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Six Rivers Parcel phragmite removal



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July 23, 2014 - By Katie Winkler

Review Staff Writer

On July 21 through 23, Orion Township Environmental resources committee teamed up with the Michigan Student Conservation Corps and Natural Community Services to control the phragmites growing along the Six River Parcel, on the corner of Joslyn and Waldon roads.

Phragmites can grow as tall as ifteen feet plants with a feathery seed on the top. They usually grow alongside shallow water and they can ruin wetlands.

According to the Michigan's Department of Environmental Quality website, phragmites will degrade wetlands and coastal areas by crowding out native plants and animals, blocking shoreline views, reducing access for activities, and can create fire hazards.

Orion Township developed a pilot project in Gingell Nature Area last year, which they have now expanded to the Six Rivers Parcel.

"It's kind of a two part treatment," Sue Donovan, member of the Orion Township Environmental Resources committee said. "If you have an established stands of phragmites, it's recommended that you can spray them with chemicals in the fall, late August or early September after a cutting. If you have a big square parcel with a lot of invasions, it is recommended they be cut first in July. Then the plant goes into a 'stress mode.' While they are stressed, they will grow up a little bit, but they won't be that hearty. You will be able to walk into them and, with a sprayer."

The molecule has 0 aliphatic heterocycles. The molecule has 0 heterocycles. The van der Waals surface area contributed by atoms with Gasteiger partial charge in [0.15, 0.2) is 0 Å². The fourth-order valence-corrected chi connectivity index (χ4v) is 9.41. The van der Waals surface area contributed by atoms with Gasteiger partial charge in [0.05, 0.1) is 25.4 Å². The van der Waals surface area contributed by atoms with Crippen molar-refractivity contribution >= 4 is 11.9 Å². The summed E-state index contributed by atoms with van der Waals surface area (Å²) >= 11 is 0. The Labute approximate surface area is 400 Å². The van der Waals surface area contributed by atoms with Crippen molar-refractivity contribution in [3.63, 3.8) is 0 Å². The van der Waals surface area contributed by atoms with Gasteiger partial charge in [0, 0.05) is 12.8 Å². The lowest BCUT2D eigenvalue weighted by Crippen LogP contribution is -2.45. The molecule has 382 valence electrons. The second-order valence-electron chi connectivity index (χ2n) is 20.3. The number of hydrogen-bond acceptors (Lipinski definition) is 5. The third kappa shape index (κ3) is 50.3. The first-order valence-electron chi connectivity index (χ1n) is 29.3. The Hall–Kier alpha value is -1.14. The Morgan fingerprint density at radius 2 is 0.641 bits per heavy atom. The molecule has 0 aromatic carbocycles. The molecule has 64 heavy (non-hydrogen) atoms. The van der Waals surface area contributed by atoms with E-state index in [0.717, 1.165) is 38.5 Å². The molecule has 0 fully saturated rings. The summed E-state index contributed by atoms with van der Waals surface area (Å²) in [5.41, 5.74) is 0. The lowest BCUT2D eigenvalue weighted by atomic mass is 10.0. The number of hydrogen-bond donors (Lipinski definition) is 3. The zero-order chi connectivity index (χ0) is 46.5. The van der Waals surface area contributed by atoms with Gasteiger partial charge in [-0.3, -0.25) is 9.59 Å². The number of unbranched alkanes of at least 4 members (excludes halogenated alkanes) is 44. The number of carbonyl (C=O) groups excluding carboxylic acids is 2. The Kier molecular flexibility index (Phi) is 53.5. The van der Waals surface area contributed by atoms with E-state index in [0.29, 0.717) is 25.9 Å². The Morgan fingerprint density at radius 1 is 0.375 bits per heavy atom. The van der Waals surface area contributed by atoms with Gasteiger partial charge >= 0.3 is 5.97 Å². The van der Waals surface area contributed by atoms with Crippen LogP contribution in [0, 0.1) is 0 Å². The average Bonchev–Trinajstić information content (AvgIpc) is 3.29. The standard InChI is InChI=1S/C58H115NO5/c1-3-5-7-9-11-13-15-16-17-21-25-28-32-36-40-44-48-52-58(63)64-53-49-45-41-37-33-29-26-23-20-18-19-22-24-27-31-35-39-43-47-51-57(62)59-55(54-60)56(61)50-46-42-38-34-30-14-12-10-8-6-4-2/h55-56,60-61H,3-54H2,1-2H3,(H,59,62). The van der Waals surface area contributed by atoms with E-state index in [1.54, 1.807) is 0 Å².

The Six Rivers Parcel has an established group of phragmites. The Michigan Student Conservation Corps will cut down the phragmites and follow up with chemicals.

It can take up to three years to eliminate a patch of phragmites because 70 percent of the growth is underground in the plant's root system.

"When you cut them, it doesn't inhibit their growth, it promotes their growth," Donovan said. If the process is not done correctly with the herbicide treatment followed by cutting, the phrgamites will extend.

The first year, chemical treatment gets rid of about three-fourths of the Phrgamite growth, while the remaining two years are for maintaining with cutting and getting rid of the plants by hand.

Those interested can go to michigan.gov/beqaquaticinvasives, Opistaskforce.org, or visit the Orion Township clerk's office to see if there are phragmites in your area and learn how to remove them.

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